Chapter 9

  1. Structural classification—joints are named according to one of the following:
    • Type of connective tissue that joins bones together (fibrous or cartilaginous joints)
    • Presence of a fluid-filled joint capsule (synovial joint)
  2. Functional classification—joints are named according to degree of movement allowed:
    • •Synarthroses —immovable joint
    • •Amphiarthroses —slightly movable
    • •Diarthroses —freely movable
  3. Synarthroses (Fibrous joints)
    • bones of joints fit together closely, allowing little or no movement (Figure 9-1)
    • –Syndesmoses —joints in which ligaments connect two bones
    • –Sutures —found only in skull; toothlike projections from adjacent bones interlock with each other
    • –Gomphoses —between root of a tooth and the alveolar process of the mandible or maxilla
  4. Amphiarthroses (Cartilaginous joints)
    • bones of joints are joined together by hyaline cartilage or fibrocartilage; allow very little motion (Figure 9-2)
    • Synchondroses —hyaline cartilage present between articulating bones
    • Symphyses —joints in which a pad or disk of fibrocartilage connects two bones
  5. Synovial joints (diarthroses)—freely movable joints (Figure 9-3)
    • •Joint capsule —sleevelike casing around ends of bones, binding them together
    • •Synovial membrane —lines joint capsule and also secretes synovial fluid
    • •Articular cartilage— hyaline cartilage covering articular surfaces of bones
  6. Structures of synovial joints
    • • Joint cavity —small space between the articulating surfaces of the two bones of the joint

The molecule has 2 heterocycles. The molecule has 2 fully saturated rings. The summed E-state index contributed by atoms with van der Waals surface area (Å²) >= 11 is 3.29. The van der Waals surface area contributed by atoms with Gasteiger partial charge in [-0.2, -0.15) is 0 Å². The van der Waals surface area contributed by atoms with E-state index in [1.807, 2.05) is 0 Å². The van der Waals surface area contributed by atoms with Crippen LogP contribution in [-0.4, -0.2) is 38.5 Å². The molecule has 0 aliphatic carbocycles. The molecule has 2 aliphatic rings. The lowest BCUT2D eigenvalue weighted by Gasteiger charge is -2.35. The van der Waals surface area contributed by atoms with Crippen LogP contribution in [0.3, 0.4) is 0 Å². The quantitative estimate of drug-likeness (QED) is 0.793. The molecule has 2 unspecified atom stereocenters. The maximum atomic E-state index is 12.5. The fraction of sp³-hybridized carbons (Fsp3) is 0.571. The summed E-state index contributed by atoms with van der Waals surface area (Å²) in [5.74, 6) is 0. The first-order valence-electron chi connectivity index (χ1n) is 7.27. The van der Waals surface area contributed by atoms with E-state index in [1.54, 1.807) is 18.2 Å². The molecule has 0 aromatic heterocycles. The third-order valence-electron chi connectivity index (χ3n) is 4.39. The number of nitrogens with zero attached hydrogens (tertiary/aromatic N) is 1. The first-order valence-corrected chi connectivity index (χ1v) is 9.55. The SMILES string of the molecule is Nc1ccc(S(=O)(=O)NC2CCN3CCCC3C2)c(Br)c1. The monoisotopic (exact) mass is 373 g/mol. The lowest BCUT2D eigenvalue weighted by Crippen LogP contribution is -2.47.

• • Menisci (articular disks) —pads of fibrocartilage located between articulating bones
    • • Ligaments —strong cords of dense, white, fibrous tissue that hold bones of synovial joint more firmly together
    • • Bursae —synovial membranes filled with synovial fluid; cushion joints and facilitate movement of tendons
  7. Uniaxial joints
    synovial joints that permit movement around only one axis and in only one plane
  8. Hinge joints
    articulating ends of bones form a hinge-shaped unity that allows only flexion and extension ex. Elbow and knee joints
  9. Pivot joints
    a projection of one bone articulates with a ring or notch of another bone, ex. C1, C2 joint (dens of axis rotating against atlas) and head of radius and ulna
  10. Biaxial joints
    synovial joints that permit movements around two perpendicular axes in two perpendicular planes
  11. Saddle joints
    synovial joints in which the articulating ends of the bones resemble reciprocally shaped miniature saddles; only occurrence in body is in thumbs (carpo-metacarpal joint)
  12. Condyloid (ellipsoidal) joints
    synovial joints in which a condyle fits into an elliptical socket. Ex. Atlanto-occipital joint
  13. Multiaxial joints
    synovial joints that permit movements around three or more axes in three or more planes
  14. Ball and socket (spheroid) joints
    most movable joints; ball-shaped head of one bone fits into a concave depression. Ex. Shoulder and hip joints
  15. Gliding joints
    • relatively flat articulating surfaces that allow limited gliding movements along various axes.
    • ex. Facet joints between articular processes of vertebrae
  16. Humeroscapular joint (Figure 9-5)
    • Shoulder joint, a ball and socket joint
    • Multiaxial joint
    • Most mobile joint because of the shallowness of the glenoid cavity
  17. Glenoid labrum
    • narrow rim of fibrocartilage around glenoid cavity that lends depth to the cavity
    • Structures that strengthen the shoulder joint are ligaments, muscles, tendons, and bursae
  18. Humeroradial joint
    lateral articulation of capitulum of humerus with head of radius
  19. Humeroulnar joint
    medial articulation of trochlea of humerus with trochlear notch of ulna
  20. Proximal radioulnar joint
    • between head of radius and medial notch of ulna
    • –Stabilized by annular ligament
    • –Permits rotation of forearm
    • –Dislocation of radial head called “pulled elbow”
  21. Distal radioulnar joint
    • point of articulation between ulnar notch of radius and head of ulna
    • Together with proximal radioulnar joint, permits pronation and supination of forearm
  22. Radiocarpal (wrist) joints (Figure 9-7)
    • Only radius articulates directly with carpal bones distally (scaphoid and lunate)
    • –Joints are synovial
    • –Scaphoid bone is fractured frequently
    • –Portion of fractured scaphoid may become avascular
Card Set
Chapter 9